After releasing the new Indian Readership Survey (IRS) data in Mumbai on January 28, MRUC released the readership numbers in Delhi a day later. Following this, quite a few print players have expressed their discontent with the numbers released. When some of them said that the previous survey was much better than the latest IRS, Paritosh Joshi, Chairman, Technical Committee, MRUC asked them not to compare the previous research to the latest one.
The print publishers contend that though the print industry will adopt the latest survey numbers, media planners will still compare the data for both the years and draw their inference.
Citing an example, Ameet Kumar Sharma, National Head, Circulation, The Tribune pointed out, “One of the English dailies in Mumbai according to RNI certification has 1.2 lakh circulation, however, the IRS readership shows 5 lakh. How is this possible?” He further said, “According to the Audit Bureau of Circulation (ABC), we are growing on a regular basis, but IRS figures suggest that we have lost an Average Issue Readership (AIR) of around 2 lakh. Who can explain this to us? Our readers and consumers will get affected by this survey.”
In response to the issues raised by the print publishers, Ravi Rao, Chairman, MRUC asked them to send a note to MRCU with their point of view and opinions in writing. “We will reply each one of the letters by the end of next week,” he said, adding that MRUC is prepared to have face to face interactions if needed.
Print players’ POV
AS Raghunath, Senior Print Media Consultant for Prabhat Khabar, Sakshi and DNA felt, “The survey has been done in a hurry in order to meet the deadline. There was no proper back check done. Some of the newspapers that hadn’t featured in the top 15 in the previous survey, are now in the seventh rank.”
Raghunath also pointed out that the report indicates that there is decline in the print industry per se. On the other hand, the World Association of Newspapers and International News Media Marketing Association feel that India is a country where print is surviving. “As a publication, we will take it up with our own body and lodge a protest,” he added.
Along similar lines, The Tribune’s Sharma noted, “It is a completely contradictory currency that has come out. According to another currency, the ABC, we are growing. The IRS has completely shaken our trust in this currency. We are going dive deep as it is too early to comment since the complete results are not out. We are analysing the data and questioning how there is so much difference between last year and this year.”
Meanwhile, on a different note, Shantanu Bhanja, CMO, HT Media strongly supported the current IRS results and felt that the technical committee and the process are extremely strong. “That was the whole idea of doing it and it can’t be compared with the previous survey,” he maintained.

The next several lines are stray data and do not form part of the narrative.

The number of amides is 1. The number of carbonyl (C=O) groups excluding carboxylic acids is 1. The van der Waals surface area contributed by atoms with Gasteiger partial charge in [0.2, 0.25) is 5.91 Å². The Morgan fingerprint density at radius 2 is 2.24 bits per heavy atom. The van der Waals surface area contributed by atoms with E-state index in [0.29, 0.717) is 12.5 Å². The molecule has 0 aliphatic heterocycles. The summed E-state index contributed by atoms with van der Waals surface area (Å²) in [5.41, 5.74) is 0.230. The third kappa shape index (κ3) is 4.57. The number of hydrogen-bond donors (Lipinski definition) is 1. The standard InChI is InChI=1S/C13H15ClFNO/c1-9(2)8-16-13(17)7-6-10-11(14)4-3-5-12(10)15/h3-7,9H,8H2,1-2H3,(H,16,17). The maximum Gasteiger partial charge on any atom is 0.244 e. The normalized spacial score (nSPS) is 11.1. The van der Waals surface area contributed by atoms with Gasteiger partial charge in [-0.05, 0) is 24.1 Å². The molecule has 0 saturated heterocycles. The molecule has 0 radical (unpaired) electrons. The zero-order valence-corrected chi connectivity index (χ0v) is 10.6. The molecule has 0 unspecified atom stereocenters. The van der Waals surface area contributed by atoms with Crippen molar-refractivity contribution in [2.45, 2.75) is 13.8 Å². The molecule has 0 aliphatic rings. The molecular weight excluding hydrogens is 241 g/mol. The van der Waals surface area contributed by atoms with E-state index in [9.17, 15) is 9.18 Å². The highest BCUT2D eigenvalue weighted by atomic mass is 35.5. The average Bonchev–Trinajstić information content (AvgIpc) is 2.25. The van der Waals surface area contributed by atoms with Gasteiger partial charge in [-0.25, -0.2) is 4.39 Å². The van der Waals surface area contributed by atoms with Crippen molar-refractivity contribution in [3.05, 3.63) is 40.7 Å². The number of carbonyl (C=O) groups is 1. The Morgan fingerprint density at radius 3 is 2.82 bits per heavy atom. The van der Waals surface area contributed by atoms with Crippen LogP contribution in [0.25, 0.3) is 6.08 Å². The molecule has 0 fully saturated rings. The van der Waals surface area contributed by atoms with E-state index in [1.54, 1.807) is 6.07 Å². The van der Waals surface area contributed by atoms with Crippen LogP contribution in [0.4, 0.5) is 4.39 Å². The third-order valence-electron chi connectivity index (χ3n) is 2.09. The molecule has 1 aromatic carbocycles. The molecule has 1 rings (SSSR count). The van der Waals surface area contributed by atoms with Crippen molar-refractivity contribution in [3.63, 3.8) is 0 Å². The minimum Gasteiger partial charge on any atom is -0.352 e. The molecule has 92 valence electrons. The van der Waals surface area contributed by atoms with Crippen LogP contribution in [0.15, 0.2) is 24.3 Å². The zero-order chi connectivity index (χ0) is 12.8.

Bhanja further said, “As far as the process is concerned, there is every reason to believe that the questionnaire methodology is much more credible and it will respond with some numbers that you may or may not like. Therefore, we should look in the forward direction. The readership survey gives a chance to set trends and recalibrate the market.”
Suresh Srinivasan, Vice President, The Hindu was one of the first to raise concerns regarding the process. He said, “We have lots of reservations on it, there are lots of errors and gaps that we need to understand. Several publications have shown huge decline; while the MRUC says you should not compare with the previous data, but I think the media planners will definitely want to do that comparison, which compromises the position of several publications.”
Srinivasan further pointed out that several language publications have also taken huge beatings, with the South been more deeply affected as compared to the West or North. “These are some of the things that the print players are worried about,” he added.
Meanwhile, coming to the defence of the latest IRS, Arvind Kalia, National Marketing Head, Patrika Group commented, “The present IRS has achieved its declared objective of eliminating non-sampling errors from field work and effective use of CAPI methods.” Incidentally, Rajasthan Patrika has seen growth in the current survey.
When asked about the print players’ discontent with the latest survey, Paritosh Joshi told exchange4media, “I think it is because the outcome is not what they would have wanted to see. We don’t operate on outcomes, we operate on the process. We don’t operate on the numbers directly and don’t have control over the readership numbers. Our job ends the moment the technology is finalised. We supervise the process to ensure it is being conducted with the highest standards of integrity. I can assure that those standards of ethicality have been met through the research.”
Joshi also highlighted, “We have done with whatever resources we have and even this data is very reliable and robust. You may not have seen such as consumer classification. We need to identify what are the attractive features of the audiences rather than looking up for numbers. We need to see the anatomy of these numbers and see what lies beneath these numbers and use that as the selling point.”